A common thread I have on this blog is the importance of having the ability to take notes whenever you can. Every second between you having a thought, and recording it is a second closer to you forgetting the note. This is a key involvement of GTD when processing actions to Get Things Done.
For me, I carry a Moleskine wherever I go and now I am armed with my new shiny iPhone 3G. I have a post on OmniFocus for the 3G coming soon as I am loving the ability to sync my tasks and carry them around with me. I have also started using Evernote and the application between the web, iPhone, and desktop client is really slick. More to come on that as well.
Now, the reason I am writing this post is that I have just read a great post over at Lifehacker about the five best note taking tools. Evernote is on this list as well as my old time favourite, the pen and paper. The blog post covers Evernote, Pen and paper, Microsoft OneNote, Google Notebook, and Personal Wiki.
One book that I have read quite recently was The Magic of Thinking Big, by Dr David J. Schwartz.
The book is written by Dr David J. Schwartz who was a professor at Georgia State University before starting a consulting firm that focuses on leadership development.
The front cover of the book drew me in with the blurb of “Set your goals high then exceed them!” Being one for believing in the importance of setting goals I thought the book seemed like a good read and the reviews on Amazon where non too shabby so I decided to invest the time in reading the book.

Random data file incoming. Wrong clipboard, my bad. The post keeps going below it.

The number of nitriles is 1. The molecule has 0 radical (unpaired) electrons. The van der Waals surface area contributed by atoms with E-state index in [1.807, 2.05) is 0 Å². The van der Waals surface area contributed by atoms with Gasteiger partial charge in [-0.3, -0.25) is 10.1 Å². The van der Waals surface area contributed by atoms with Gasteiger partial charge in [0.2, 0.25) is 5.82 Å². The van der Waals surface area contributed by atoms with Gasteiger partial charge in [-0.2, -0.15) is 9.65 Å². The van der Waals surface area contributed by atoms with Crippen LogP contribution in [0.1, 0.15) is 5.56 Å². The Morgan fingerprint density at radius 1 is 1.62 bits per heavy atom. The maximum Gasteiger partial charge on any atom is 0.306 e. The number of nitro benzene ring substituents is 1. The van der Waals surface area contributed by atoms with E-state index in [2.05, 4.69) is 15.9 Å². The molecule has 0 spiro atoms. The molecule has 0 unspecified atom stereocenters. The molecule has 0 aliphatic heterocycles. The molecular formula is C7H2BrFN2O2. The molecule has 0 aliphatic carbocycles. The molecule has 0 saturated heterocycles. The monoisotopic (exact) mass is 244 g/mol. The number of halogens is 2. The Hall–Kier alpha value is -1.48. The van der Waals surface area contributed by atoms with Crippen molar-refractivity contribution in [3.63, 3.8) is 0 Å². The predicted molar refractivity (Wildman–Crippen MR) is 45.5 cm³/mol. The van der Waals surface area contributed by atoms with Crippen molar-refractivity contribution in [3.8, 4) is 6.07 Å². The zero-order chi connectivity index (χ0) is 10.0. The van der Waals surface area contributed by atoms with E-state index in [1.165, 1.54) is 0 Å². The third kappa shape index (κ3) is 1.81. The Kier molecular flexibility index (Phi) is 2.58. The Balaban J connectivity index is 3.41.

The book is around 350 pages in length and is split into what I would call mini section chapters. There is no real flow to the book with no clear sections and each section/chapter seems to address a specific issue, for example their are chapters called “How to overcome the fear of other people“, “Think as big as you really are“, and “Get the thinking big view of your job“. The benefit of this type of structure is that you can pick up the book and just read one of the 30 page or so chapters and then put it down. I have also found that I have gone back to a few of the chapters since reading it to re-read and the organisation allows you to do so as a reference manual.
I must admit that I found the book quite old fashioned in its thinking and it seemed to cater more for corporate America, people working for large corporates and happy to do so. Being more of an entrepreneur I found some of the advice against my core values, but we are all different, and I did find the book a positive use of my time. The book does utilise real world examples for every aspect that is covered. This helps the reader relate to the advice given as the author explains situations which he has experienced where somebody has benefited from the advice in the book.
The book is very similar to the famous Think and Grow Rich from Napoleon Hill in the fact that it instills the confidence in the reader that you are what you think, and the mind is the strongest muscle in your body that when trained and utilized correctly can bring with it results.
So, in summary, worth a read but not up their with the best books and I would give it a 3 out of 5.
One of the videos on Zigs podcast is one with his very famous Water Pump. This was Zigs trademark in the early days and I urge you to watch this, and hopefully you will make the connection to the words that Zig is saying.
I think there are many truths in this video, ones that can help you in a lot of aspects of your life.
Watch the video, and I would love to have your comments and feedback.